Thousands of exhibitions took place in Milan during Salone del Mobile as they do every year, presenting new launches and exciting concepts; but few are as analytical or highbrow as Hella Jongerius and Louise Schouwenberg’s window displays for La Rinascente, commissioned by the Serpentine Galleries. 

Reflecting on the state of affairs in design and prompting a consideration of the meanings that hide behind a display, 'A Search Behind Appearances' proposes we move beyond commercial success, beyond style differences and beyond personal taste. 

‘For decades design has been reduced to the production of mere style differences, a deceitful play of illusions, and an accompanying marketing verbiage,’ states Jongerius. 'With this [showcase] I don't want to say "this is good design, this is bad design", I wanted to address something in the making. It was a search that took half a year and a lot of debate. We came up with the idea of the shadow play, showing what is behind an object, the meaning behind an object and how to make it larger than it's physical presence.'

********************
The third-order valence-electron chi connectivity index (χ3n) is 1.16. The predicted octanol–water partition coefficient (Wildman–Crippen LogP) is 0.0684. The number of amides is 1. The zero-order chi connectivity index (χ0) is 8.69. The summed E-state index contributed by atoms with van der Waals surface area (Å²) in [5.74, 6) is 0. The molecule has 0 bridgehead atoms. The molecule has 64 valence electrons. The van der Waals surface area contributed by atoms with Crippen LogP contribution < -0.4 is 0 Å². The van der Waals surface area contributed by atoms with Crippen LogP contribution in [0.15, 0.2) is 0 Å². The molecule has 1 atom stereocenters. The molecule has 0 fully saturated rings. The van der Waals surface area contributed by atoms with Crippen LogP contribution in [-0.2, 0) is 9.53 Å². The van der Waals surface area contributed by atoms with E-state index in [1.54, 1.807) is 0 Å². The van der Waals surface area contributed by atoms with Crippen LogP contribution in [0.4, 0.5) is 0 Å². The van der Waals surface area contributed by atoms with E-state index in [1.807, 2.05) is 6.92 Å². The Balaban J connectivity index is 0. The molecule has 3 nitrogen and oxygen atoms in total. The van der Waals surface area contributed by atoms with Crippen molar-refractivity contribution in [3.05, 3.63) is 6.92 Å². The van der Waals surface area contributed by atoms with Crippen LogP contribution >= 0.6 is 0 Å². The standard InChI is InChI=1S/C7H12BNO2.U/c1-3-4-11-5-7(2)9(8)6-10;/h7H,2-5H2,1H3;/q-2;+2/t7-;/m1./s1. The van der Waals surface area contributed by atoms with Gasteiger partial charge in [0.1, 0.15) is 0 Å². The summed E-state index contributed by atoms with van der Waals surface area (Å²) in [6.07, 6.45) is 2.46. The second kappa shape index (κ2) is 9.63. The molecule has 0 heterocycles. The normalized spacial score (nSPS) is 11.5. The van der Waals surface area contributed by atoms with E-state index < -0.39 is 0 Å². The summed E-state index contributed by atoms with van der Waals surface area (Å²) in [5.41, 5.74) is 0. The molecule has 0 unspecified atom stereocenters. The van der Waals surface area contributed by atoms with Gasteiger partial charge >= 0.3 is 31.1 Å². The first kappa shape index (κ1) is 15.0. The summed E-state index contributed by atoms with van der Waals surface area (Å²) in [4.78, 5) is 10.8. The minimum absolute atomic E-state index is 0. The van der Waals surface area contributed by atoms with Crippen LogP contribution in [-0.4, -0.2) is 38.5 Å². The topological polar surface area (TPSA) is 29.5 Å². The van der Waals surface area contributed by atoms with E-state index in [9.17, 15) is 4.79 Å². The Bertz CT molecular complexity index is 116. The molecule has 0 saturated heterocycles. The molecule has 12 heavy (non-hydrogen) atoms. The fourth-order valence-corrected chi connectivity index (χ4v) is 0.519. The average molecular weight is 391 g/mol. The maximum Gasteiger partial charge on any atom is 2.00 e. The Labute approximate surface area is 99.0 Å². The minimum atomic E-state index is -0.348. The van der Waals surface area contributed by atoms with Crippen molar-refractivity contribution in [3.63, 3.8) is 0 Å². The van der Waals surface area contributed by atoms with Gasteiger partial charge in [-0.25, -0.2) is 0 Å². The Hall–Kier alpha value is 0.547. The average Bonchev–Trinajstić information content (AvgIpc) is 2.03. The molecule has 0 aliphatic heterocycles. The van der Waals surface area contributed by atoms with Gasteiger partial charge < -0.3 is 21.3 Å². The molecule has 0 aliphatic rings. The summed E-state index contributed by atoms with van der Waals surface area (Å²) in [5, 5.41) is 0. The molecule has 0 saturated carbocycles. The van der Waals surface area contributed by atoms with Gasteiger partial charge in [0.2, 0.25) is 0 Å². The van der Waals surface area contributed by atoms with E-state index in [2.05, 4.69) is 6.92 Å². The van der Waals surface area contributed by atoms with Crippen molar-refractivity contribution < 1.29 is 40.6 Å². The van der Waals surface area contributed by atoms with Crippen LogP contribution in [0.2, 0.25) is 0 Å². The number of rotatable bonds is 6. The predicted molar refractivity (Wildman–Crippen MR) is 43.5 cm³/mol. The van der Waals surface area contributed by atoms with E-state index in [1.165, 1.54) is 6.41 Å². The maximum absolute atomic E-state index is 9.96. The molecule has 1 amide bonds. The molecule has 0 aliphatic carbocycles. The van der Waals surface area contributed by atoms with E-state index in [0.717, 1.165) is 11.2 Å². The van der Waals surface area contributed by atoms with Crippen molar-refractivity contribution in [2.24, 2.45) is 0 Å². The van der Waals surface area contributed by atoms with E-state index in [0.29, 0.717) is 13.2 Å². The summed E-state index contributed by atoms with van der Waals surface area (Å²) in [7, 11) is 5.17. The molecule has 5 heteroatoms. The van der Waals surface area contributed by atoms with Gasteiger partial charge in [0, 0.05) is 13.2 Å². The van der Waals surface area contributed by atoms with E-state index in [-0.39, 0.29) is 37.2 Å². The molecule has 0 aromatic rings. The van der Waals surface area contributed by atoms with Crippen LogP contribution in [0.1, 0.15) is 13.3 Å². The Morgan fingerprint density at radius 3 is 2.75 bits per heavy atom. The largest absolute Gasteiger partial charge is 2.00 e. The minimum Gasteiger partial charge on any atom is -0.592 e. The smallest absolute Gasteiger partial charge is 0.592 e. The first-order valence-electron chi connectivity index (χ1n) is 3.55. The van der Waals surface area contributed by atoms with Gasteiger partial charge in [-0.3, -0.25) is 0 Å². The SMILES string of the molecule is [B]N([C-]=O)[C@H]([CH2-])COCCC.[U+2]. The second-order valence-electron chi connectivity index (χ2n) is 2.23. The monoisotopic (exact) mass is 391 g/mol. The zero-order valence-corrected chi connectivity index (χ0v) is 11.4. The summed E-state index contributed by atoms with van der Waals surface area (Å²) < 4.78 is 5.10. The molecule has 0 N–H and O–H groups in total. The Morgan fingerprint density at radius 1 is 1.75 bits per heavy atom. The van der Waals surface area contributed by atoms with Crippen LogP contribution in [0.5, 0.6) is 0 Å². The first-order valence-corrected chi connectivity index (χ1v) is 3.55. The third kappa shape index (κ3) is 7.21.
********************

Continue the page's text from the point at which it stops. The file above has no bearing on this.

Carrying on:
The collaboration between Jongerius and Schouwenberg picks up almost exactly where the pair left off last year with their equally cognitive project 'Beyond the New – A Search for Ideals in Design'. 'Can we give some answers to the questions [we posed last year]? How can we come to solutions or give them a physical approach?' says Jongerius of their starting point for this year's project. 

Resulting in a range of visual metaphors, 'A Search Behind Appearances' took over the famous department store's eight Piazza Duomo-facing windows during the foremost furniture fair. The first and last windows were dedicated to explaining the project while the six central displays housed fabrics with complex woven patterns onto which shadows – generated by small letters and scale models of designer items – dance around, gradually transforming into letters, words and back to their original forms. 

'It's not that I have solutions or answers,' she humbly adds, 'It's about starting up a discourse: what can we design in a world of plenty? And how can we do it responsibly?' Apt questions considering the current climate.